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Anatomy of a Teacup: The Marriage of Ceramics and Business

Anatomy of a Teacup : The Marriage of Ceramics and Business

There are comforting routines people do when they are sick. So when I came down with the flu last week I switched to tea from coffee for the duration. When I got to that certain stage of recovery where you are still sick but feeling well enough to feel sorry for yourself, I decided that I would “treat” myself to tea in a proper teacup. My collection of mugs was not going to cut it.

The proper china teacup was titled “White Mist” and made by the Ulverston Ridgway company in England. I actually looked at the teacup and its design and began to properly appreciate its merits: and may I add, without the assistance of any pharmaceutical product at that moment .

As I sipped my tea, I noticed the design of the cup and how it sat solidly on its saucer and how its handle suited my hand—my fingers never touched the hot cup surface and it felt “just right”.

The indentations of the cup at the bottom and the elegant line of the handle are so simple and functional and also pleasing to the eye. An ordinary china cup but so much more—or as a certain Martha would say: “It’s a small thing but a nice thing.”

After spending hours in a ceramic studio learning how to create teapots and cups and bowls (and doing it only passably) , I have come to truly appreciate creative design that works. Good design is making art and function work together seamlessly. The professional ceramicist makes it look effortless. One instructor/ceramicist at the Woodlawn ceramic studio (an institution of sorts in Toronto) said the first ten years of throwing on the wheel and working in ceramics is just the beginning of the journey to doing really creative and original work. But fine china is another ball game entirely—where commerce and art merge.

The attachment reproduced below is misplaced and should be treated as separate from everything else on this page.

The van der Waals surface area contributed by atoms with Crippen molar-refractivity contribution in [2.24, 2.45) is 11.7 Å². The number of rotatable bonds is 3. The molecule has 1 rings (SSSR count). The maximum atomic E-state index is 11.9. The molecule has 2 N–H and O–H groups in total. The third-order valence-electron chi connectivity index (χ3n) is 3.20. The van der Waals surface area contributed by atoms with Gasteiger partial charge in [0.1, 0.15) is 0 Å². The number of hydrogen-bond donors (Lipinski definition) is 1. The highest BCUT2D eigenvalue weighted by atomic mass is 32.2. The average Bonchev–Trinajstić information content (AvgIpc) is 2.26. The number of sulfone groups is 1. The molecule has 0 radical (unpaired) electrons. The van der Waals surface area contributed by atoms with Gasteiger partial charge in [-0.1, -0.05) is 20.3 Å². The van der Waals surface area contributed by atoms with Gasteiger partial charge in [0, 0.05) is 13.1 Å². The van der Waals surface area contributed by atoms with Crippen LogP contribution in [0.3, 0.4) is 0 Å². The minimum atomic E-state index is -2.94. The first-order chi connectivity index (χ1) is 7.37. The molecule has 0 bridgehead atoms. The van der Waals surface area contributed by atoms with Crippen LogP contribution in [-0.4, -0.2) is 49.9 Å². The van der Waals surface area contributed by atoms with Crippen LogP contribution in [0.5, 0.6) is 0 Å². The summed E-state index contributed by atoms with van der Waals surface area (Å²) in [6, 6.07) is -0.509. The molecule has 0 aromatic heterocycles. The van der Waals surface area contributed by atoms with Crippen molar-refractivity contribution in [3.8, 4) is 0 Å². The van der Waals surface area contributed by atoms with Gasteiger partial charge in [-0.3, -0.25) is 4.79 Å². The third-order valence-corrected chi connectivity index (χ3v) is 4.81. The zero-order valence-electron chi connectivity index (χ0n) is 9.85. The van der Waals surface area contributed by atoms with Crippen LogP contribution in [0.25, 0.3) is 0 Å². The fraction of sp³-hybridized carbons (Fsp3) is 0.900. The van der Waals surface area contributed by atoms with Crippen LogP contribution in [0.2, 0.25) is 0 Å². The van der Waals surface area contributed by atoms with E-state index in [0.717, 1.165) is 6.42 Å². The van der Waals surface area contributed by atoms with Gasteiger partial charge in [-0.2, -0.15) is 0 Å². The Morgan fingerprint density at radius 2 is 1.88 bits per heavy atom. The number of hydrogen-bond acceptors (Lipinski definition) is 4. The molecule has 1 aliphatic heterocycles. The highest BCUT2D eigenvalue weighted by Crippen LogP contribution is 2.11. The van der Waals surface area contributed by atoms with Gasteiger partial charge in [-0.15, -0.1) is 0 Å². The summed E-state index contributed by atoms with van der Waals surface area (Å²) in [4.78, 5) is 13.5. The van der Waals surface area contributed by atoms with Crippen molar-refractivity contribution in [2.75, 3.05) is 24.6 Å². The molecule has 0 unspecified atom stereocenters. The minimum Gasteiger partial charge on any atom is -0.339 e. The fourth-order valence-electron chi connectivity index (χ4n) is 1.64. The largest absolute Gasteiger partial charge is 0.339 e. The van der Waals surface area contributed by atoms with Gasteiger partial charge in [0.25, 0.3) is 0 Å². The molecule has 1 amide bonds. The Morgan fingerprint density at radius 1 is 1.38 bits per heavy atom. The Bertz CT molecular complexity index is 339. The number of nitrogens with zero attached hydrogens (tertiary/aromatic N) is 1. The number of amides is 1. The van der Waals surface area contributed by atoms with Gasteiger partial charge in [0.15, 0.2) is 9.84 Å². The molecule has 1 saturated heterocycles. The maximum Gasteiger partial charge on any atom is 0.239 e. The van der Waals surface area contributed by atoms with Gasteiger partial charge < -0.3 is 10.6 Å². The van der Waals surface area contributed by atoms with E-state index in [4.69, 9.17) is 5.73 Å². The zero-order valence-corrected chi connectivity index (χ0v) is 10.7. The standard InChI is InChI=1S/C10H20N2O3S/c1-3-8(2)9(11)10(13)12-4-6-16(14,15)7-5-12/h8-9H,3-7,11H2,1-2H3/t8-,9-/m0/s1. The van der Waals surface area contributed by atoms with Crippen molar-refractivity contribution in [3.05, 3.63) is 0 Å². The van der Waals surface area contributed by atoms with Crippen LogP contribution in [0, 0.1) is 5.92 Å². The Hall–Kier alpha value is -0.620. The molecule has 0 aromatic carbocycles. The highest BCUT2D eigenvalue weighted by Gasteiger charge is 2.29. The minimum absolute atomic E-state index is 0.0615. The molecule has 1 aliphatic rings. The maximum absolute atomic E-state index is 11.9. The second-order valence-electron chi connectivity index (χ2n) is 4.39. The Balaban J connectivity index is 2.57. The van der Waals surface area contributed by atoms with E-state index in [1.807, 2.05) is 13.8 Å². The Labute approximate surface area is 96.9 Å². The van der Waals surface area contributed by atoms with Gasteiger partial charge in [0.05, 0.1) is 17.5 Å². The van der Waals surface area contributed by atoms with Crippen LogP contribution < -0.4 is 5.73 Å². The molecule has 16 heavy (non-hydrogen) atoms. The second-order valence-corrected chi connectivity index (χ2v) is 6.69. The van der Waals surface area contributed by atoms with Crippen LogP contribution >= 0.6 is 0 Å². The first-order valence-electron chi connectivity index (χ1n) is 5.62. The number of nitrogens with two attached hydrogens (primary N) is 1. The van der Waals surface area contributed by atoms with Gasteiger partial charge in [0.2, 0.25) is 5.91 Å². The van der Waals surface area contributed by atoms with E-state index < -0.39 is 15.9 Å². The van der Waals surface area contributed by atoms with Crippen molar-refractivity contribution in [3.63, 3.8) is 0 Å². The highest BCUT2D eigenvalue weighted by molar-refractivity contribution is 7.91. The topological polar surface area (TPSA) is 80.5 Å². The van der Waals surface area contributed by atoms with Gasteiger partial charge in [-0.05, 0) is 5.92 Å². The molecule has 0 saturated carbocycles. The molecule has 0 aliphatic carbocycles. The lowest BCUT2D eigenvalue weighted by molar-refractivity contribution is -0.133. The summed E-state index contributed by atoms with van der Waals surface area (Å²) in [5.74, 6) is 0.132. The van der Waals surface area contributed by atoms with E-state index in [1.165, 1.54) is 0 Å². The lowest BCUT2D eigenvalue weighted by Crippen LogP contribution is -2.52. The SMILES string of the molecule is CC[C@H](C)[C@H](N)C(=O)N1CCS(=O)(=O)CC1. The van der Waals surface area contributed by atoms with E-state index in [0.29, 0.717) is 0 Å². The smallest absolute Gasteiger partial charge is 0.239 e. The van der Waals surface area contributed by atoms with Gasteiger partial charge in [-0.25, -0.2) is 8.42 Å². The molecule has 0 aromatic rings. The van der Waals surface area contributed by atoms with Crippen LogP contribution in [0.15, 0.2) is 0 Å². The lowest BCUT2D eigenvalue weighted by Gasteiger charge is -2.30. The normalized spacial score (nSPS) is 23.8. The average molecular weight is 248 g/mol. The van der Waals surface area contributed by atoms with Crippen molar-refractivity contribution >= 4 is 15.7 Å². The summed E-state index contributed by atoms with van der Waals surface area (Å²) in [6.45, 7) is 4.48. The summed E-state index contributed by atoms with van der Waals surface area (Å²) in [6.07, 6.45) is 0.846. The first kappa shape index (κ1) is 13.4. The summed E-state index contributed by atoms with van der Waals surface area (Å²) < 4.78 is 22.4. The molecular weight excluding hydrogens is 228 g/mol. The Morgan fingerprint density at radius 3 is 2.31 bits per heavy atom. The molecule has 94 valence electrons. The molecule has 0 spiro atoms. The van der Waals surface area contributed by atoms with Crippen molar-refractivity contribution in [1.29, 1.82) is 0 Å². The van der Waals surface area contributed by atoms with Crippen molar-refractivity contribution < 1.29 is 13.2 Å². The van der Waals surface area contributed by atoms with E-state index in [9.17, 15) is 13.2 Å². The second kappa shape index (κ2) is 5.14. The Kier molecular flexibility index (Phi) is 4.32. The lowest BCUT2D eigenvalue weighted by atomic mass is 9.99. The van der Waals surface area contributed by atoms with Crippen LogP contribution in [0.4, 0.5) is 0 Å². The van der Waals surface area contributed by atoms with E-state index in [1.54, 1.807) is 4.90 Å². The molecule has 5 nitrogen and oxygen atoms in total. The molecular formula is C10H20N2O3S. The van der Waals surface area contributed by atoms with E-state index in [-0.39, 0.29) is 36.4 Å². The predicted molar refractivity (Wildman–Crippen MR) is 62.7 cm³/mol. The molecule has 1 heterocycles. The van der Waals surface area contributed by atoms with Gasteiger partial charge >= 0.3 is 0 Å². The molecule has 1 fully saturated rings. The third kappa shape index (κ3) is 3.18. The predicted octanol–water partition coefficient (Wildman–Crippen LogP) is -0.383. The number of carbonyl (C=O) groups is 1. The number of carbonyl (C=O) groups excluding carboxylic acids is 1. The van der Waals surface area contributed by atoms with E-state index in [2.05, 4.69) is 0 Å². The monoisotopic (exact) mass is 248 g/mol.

Ridgway was established in 1792 in Staffordshire, England according to the markings on the saucer. The internet material I found says around 1755-- so we can safely assume the company was started in the mid to late 1700s. Ulverston refers to the town where the manufacturing was done. The heart and creative soul of the company was John Ridgway, son of the founder. Ridgway was one of the first companies to take the lead in marketing bone china porcelain and was held in high regard along with Wedgewood and other prestigious china companies in its heyday. John Ridgway was even appointed Royal Potter to the Queen in 1851.

Ridgway not only established a sucessful export trade, he also helped found in 1855 a company that would evolve into the world renowned Poole Pottery. Along the way he also was involved in establishing a school of design and created a scholarship that continues to exist to this day at the University of Manchester.

The bottom line however, is exactly that: ceramics is an art form that is governed by the rules of business. Without the driving creative force of John Ridgway and his business acumen, it appears the company suffered and by the 1950s it was taken over by a conglomerate group named Pearsons . Royal Doulton acquired the group in the 1960s.

It’s amazing what you do when you are comatose on the sofa but still motivated to do something. What seemed like an ordinary tea cup turned into a bit of a history lesson. And sure enough, drinking from it made the day a bit brighter.

For anyone interested in china, pottery and all things ceramic, I highly recommend a visit to the Gardiner Museum in Toronto. It is a small gem of a museum and highlights not only the history of ceramics but also the creative potential in the medium.

There are so many creative ceramists at work today but I will leave you with a couple of my favorites and their sites to visit: namely, Renata Podlog and Marney Mcdiarmid.

In Toronto there are two pottery/ceramic studios to definitely check out: Ardith One where they specialize in Canadian potters and Clay Design Studio which is a collective of ceramicists with a contemporary edge.

1001 Pots is also an annual event for the small village of Val David in the Laurentian Mountains in Quebec. Every July and August tourists come to see ceramics and pottery from all over the country and is worth visiting. I leave you with a collage of how much fun it is with talented Canadian potters and ceramicists from all over Canada, demonstrations, music and of course the picturesque setting of Val David. For more photos check out their website at 1001 Pots Can't wait for summer now and the great organic bakery in Val David called La Vagabonde and the Linear Trail (otherwise known at Le P’tit Train du Nord) for bicyling the calories off!

I will now go back to nursing my tea in a mug today since it appears I have caught another cold—gotta love winter! Teacup soon to follow with an accompanying dose of self pity, lemon and sugar.

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